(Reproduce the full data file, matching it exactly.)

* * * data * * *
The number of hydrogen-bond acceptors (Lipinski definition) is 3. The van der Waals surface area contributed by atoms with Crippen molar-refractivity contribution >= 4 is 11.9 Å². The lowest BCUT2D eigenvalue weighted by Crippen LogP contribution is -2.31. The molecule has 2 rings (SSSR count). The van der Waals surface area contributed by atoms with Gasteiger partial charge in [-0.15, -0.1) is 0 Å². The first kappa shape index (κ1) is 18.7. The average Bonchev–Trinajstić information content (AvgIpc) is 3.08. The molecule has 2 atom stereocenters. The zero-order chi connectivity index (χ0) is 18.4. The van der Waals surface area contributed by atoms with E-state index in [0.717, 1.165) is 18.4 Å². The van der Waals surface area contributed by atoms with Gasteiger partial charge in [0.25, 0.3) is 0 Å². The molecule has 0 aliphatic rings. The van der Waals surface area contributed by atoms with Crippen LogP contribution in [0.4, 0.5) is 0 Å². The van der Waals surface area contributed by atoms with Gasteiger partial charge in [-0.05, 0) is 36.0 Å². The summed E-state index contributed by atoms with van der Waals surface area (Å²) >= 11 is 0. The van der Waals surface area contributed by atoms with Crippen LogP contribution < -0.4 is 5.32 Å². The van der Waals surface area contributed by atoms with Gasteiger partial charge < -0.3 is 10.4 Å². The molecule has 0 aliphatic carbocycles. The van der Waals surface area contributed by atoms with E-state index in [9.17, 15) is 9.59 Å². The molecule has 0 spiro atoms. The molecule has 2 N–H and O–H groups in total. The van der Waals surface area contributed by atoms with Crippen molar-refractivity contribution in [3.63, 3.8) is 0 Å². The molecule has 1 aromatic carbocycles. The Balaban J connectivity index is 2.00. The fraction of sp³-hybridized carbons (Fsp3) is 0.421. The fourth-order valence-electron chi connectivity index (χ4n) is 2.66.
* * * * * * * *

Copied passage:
The number of hydrogen-bond acceptors (Lipinski definition) is 3. The van der Waals surface area contributed by atoms with Crippen molar-refractivity contribution >= 4 is 11.9 Å². The lowest BCUT2D eigenvalue weighted by Crippen LogP contribution is -2.31. The molecule has 2 rings (SSSR count). The van der Waals surface area contributed by atoms with Gasteiger partial charge in [-0.15, -0.1) is 0 Å². The first kappa shape index (κ1) is 18.7. The average Bonchev–Trinajstić information content (AvgIpc) is 3.08. The molecule has 2 atom stereocenters. The zero-order chi connectivity index (χ0) is 18.4. The van der Waals surface area contributed by atoms with E-state index in [0.717, 1.165) is 18.4 Å². The van der Waals surface area contributed by atoms with Gasteiger partial charge in [0.25, 0.3) is 0 Å². The molecule has 0 aliphatic rings. The van der Waals surface area contributed by atoms with Crippen LogP contribution in [0.4, 0.5) is 0 Å². The van der Waals surface area contributed by atoms with Gasteiger partial charge in [-0.05, 0) is 36.0 Å². The summed E-state index contributed by atoms with van der Waals surface area (Å²) >= 11 is 0. The van der Waals surface area contributed by atoms with Crippen LogP contribution < -0.4 is 5.32 Å². The van der Waals surface area contributed by atoms with Gasteiger partial charge < -0.3 is 10.4 Å². The molecule has 0 aliphatic carbocycles. The van der Waals surface area contributed by atoms with E-state index in [9.17, 15) is 9.59 Å². The molecule has 0 spiro atoms. The molecule has 2 N–H and O–H groups in total. The van der Waals surface area contributed by atoms with Crippen molar-refractivity contribution in [3.63, 3.8) is 0 Å². The molecule has 1 aromatic carbocycles. The Balaban J connectivity index is 2.00. The fraction of sp³-hybridized carbons (Fsp3) is 0.421. The fourth-order valence-electron chi connectivity index (χ4n) is 2.66.